One trillion rupee EPF before PAC for first time in six years!

* Bigger misappropriations at EPF than NSB-TFC fiasco, says Harsha

* Family, friends head public enterprises but not held accountable, says Eran


For the first time in six years, the Employees’ Provident Fund (EPF) will come before parliamentary oversight committee, the Public Accounts Committee (PAC), this week, as opposition law makers decry the lack of governance and transparency with family and friends of the incumbent heading public enterprises but not being held accountable.

"This is a small victory for the people. The EPF will come before the PAC this week (Wednesday, Feb 07) for the first time in six years. We believe that misappropriations at the EPF are bigger than the recent fiasco involving the National Savings Bank’s purchase of The Finance Company shares," UNP Economic Spokesman, Dr. De Silva, MP, said.

Opposition lawmakers have been lobbying without success for the EPF, managed by the Central Bank, to make full disclosures to parliament regarding investments in the Colombo Stock Exchange. The annual report of the more than one trillion rupee fund for 2011 has not been published to-date.

Dr. De Silva had written to the EPF on January 17, 2012 asking for officials to appear before the PAC.

Another parliamentary oversight committee, the Committee on Public Enterprises (COPE), chaired by DEW Gunasekara, has already raised concerns about the management of EPF funds.

It has transpired that the EPF was used to invest in stocks of loss making companies.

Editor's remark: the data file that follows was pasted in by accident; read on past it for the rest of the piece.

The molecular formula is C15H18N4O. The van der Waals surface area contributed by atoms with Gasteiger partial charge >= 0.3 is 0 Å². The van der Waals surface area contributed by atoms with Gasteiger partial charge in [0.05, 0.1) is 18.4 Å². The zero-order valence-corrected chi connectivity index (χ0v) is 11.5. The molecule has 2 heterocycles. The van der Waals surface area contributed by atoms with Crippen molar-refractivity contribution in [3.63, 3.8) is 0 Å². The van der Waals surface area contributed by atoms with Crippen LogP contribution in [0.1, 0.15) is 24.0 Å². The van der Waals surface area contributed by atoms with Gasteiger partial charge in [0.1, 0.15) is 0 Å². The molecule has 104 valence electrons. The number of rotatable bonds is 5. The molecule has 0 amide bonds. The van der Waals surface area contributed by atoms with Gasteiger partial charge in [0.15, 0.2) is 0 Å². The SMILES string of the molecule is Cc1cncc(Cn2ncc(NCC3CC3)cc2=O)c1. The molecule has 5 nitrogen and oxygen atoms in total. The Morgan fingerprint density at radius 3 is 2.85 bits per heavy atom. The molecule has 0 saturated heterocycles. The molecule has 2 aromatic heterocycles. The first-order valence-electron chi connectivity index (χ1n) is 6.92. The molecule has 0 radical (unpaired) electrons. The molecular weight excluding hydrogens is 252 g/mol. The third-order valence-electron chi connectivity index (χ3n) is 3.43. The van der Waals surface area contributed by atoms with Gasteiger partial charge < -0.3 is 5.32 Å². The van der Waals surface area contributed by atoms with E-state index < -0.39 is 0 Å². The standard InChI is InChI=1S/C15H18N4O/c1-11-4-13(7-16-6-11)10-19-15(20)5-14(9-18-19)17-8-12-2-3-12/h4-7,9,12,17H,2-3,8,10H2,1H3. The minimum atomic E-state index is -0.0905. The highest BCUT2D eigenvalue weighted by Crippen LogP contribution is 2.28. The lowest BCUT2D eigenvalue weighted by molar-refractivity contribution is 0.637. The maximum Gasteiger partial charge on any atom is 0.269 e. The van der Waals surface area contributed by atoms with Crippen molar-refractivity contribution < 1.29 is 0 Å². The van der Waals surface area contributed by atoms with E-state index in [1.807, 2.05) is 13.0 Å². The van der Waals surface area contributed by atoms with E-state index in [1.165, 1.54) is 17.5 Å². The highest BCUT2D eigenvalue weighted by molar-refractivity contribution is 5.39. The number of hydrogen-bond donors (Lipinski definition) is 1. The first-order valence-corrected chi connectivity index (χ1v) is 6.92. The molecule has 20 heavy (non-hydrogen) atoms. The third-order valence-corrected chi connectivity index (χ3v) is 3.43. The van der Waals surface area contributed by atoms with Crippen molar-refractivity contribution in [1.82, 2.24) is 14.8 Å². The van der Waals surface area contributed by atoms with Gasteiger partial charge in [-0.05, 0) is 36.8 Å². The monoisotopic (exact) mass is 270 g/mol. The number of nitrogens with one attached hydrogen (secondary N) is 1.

For example, as highlighted in these pages, the EPF stake in The Finance Company PLC was raised significantly the same year the company’s auditors highlighted serious violations of financial laws and Central Bank regulations.

A conflict of interest issue has also cropped up with the Central Bank using EPF funds to invest in the banking sector it regulates.

The PAC, headed by Deputy Finance Minister Dr. Sarath Amunugama, has not issued a single report during the past six years, whereas the COPE released one report during the past three years.

According to the latest COPE report, Mihin Lanka has sustained a loss of Rs. 12 billion, Sri Lanka Cricket’s liabilities stood at Rs. 6.1 billion as against an asset base of Rs. 3.1 billion, the Lottories Board lost Rs. 1 billion and the non-performing loans ratio of Lankaputhra Bank topped 55 percent.

"The COPE report has many examples for corruption and inefficiencies in state-run organisations. We have a situation where family and friends are being appointed to top positions in the state, but none of them are held accountable for the massive losses sustained by public enterprises. The bribery commission is only good at going after the husband (former NSB Chairman) of the legal chief justice of this country," UNP MP Eran Wickremaratne told journalists last week.

Highlighting a Transparency International report placing Sri Lanka among the countries with a ‘high’ level of corruption in defence spending he said, the UNP opposed the 18th Amendment, because the bribery commission and the Ministry of Defence of Urban Development came under the direct purview of the President. How can the spender become the auditor as well, the MP asked.

"Social welfare scheme Samurdhi received an allocation of Rs. 9 billion from the budget and this scheme covers 35 percent of the country’s population. But the Ministry of Defence and Urban Development received an allocation of Rs. 280 billion. Where is the transparency? Where is governance? The parliament is supreme over financial oversight, but there is no space for parliament to play this role," Wickremaratne said.

He said back-benchers in parliament should head the COPE and PAC like in other parts of the world, and not Cabinet ministers.

"There is no point in publishing reports (such as COPE) unless action is taken. This is a social evil and only the poor are disadvantaged by this. If people demand the right to information then the government can be held responsible, but this must come from the people," he said.

The UNP had tried to introduce a right to information bill which the government rejected promising a more comprehensive bill.

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